As Akin Osinbajo takes silk
On September 18 when ex-attorney general of Ogun State and younger brother of the Acting President, Professor Yemi Osinbajo, Akinlolu Osinbajo, is conferred with the prestigious title of Senior Advocate of Nigeria (SAN), it will be just and sweet reward for a journey that began well over 30 years ago.
Having taken to heart the Biblical injunction, “no man, having put his hand to the plough, and looking back, is fit for the kingdom of God,” Akin has remained steadfast in active legal practice since October 1986 when he was called to the bar.
A highly experienced litigator and commercial law practitioner, chartered arbitrator and notary public of Nigeria, the SAN-designate is a thorough professional who learnt from some of the best around to become the authority he is today.
The Department of Civil Litigation, Kwara State Ministry of Justice was where the alumnus of Holborn College, London and the University College London first chose to hone his skills after he was called to the bar in 1986. Later that year, he joined the chambers of eminent lawyer, Wole Olanipekun (SAN) as Associate Counsel and was there until 1987 before becoming Associate Counsel at Abdulai, Taiwo & Co.; Solicitors where he is currently Joint Managing Partner. The firm is internationally acknowledged for its expertise on transactional matters relating to Nigeria.
While making significant strides in his career, Akin, an enabler like his older brother was also selflessly giving himself to the community and the church of God. He was appointed Registrar and General Legal Adviser, Church of Nigeria Anglican Communion, Reno Diocese in April 1996 and Legal Adviser and Member Board of Trustees, The Fountain of Life Church, Nigeria and Overseas in June 2001. This was after being appointed a notary public of Nigeria in July 2000.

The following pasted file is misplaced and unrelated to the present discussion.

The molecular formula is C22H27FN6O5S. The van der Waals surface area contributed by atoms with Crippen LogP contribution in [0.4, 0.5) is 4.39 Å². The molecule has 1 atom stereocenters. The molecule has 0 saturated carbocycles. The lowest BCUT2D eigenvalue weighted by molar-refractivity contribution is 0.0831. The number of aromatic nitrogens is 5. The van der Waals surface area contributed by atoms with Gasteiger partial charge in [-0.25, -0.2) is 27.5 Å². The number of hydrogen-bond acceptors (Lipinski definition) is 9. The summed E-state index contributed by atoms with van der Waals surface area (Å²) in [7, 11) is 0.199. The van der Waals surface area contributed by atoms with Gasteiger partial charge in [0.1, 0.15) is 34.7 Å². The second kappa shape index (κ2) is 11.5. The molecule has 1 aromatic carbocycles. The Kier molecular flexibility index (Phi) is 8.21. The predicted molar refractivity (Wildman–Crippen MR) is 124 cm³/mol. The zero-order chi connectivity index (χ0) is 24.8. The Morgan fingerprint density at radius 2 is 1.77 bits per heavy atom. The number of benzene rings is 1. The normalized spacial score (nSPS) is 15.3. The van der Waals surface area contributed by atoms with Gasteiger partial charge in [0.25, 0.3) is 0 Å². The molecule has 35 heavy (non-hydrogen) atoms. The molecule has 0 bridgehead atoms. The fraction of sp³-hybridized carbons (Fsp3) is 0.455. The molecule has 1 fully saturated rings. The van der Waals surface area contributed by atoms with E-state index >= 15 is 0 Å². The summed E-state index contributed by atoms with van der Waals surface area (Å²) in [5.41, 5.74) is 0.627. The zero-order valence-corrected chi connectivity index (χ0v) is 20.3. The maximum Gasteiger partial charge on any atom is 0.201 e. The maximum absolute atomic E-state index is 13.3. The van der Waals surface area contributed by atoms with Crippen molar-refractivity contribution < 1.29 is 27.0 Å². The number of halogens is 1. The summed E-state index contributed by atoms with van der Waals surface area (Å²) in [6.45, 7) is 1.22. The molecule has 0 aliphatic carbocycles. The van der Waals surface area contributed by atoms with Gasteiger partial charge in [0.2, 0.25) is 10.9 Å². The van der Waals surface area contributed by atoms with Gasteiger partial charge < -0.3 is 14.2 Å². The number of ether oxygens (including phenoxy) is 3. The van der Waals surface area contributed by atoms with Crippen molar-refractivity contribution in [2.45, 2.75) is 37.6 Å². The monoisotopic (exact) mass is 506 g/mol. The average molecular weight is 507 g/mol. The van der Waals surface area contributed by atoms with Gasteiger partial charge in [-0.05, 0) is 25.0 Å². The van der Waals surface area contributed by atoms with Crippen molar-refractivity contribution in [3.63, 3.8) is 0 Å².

In 2003, the Osinbajo brothers made history by becoming the first siblings appointed Attorney General and Commissioner for Justices in different states simultaneously.While Yemi was quietly but efficiently re-energising and remodelling the Lagos State judiciary, Akin was doing same in Ogun, their home state. His principal, Governor Gbenga Daniel, was sufficiently impressed by his transformational abilities and diligence that he retained him throughout his eight-year tenure. Commendably, Akin acquitted himself well and extensively reformed the administration of justice in the state.
Some of his interventions and reforms in Ogun include provision of meaningful access to justice for indigent citizens of the state through the establishment of the Citizens Rights Department that gave free legal advice and representation in court to poor people; reorganisation of the Ministry of Justice/ Chambers of the Attorney-General with over 80 law officers to function like a private law firm; the employment of over 40 lawyers; establishment of the Office of the Public Defender in 2004 and Alternative Dispute Resolution Centres (Citizens Mediation Centres).